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Comparisons continue between James, Jordan

Jacob Westendorf, Sports Writer/Commentary
February 27, 2013
Filed under Sports

The way Heat forward LeBron James is dominating the NBA this season, comparisons between him and Michael Jordan are as common as ever.

Jordan is the consensus choice for greatest basketball player of all time. He won scoring titles, MVP awards and is a six-time world champion.  Stories are told about Jordan as if they are legends — unfathomable feats.

Much like Jordan, LeBron James has done it all. He won every individual accolade imaginable and most recently won his first NBA championship.

But James’ detractors exist. Many say he’s not even the best player in the league today. The most common slight aimed at James is the one that holds the most truth — James does not compare to Jordan.

When examining the players, on the surface it’s easy to make the comparison. Both have dominated the league in ways never seen before. Both players have been the face of the league,  and both have given opposing coaches nightmares that no other player has. This, however, is where the comparison ends. James himself agrees that the comparisons should stop as evidenced by his tweet from Feb. 13 that read, “I’m not MJ, I’m LJ.”

Jordan was devastating with the ball in his hands. He could score from anywhere on the court and often told opponents how he was going to score. For his career, he averaged 30.1 points per game and shot just under 50 percent from the field.

When it came to defense, Jordan was no slouch either. Jordan is the only player in NBA history to have 200 blocks and 100 steals in one season. Jordan won the NBA’s MVP and Defensive Player of the Year awards in the same season — the only player to ever accomplish that feat.

He made opposing teams fear him with his ability to do whatever it took to win and was the ultimate competitor. Jordan even hated losing in practice. Stories have been told that Jordan once punched teammate Steve Kerr in practice. But Jordan, as prolific as he was as a scorer, was slightly limited as a passer and couldn’t defend every position on the court. Despite his greatness, Jordan is far different from LeBron James.

James is listed at 6-feet-9-inches tall and weighs around 260 pounds. He’s built like a brick wall. James plays every position on the court and is like a freight train when driving toward the basket. He can guard any position on the court.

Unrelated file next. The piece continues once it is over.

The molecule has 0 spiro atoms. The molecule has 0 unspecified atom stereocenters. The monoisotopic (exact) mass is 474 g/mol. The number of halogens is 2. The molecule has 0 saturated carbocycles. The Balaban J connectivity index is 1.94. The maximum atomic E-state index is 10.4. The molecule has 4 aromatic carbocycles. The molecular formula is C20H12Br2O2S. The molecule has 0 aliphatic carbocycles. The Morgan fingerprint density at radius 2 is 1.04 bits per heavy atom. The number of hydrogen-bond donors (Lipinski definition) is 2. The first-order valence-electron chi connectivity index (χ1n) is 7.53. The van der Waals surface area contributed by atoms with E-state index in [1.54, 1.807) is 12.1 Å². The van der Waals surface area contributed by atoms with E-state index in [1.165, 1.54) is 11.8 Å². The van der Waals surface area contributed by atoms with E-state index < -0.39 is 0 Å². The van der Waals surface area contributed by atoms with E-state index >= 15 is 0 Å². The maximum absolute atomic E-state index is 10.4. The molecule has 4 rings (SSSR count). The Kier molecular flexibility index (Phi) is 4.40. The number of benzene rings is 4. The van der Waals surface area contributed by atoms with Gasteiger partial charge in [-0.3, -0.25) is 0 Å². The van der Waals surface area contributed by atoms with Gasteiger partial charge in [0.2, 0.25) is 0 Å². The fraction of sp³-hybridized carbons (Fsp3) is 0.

Despite all the points he scores, James will never be as big of a scorer as Jordan was. He occasionally struggles shooting jump shots, and until recently, didn’t have much of a post game.

James makes up for his scoring limits by his ability to see the court and pass the ball with a prowess unlike any other. James is as formidable now as Jordan was before, just in a very different way.

James is a player who could average a triple-double in a season. He has career averages of 27 points, seven rebounds and seven assists. His skill set is very similar to another player that played before him, but his name is not Michael Jordan. LeBron James is the modern NBA’s version of Magic Johnson.

Johnson, like James, was 6 feet 9 inches and could guard any position on the floor. Johnson’s skills as a point guard are unmatched by anyone, and like James, Johnson could have averaged a triple-double. He was a player that could take over games either by scoring or distributing the ball much like James does now.

James is the best player in basketball today. His versatility and ability to dominate a game on both ends of the floor is unmatched by any other current player. However, Jordan is arguably the greatest player in the history of the NBA. He can no longer be questioned in terms of having a championship pedigree and competitive nature. Jordan has made several highlight reels and given many fans memories to last a lifetime.

However, just as James does not compare to him, Jordan does not compare to James.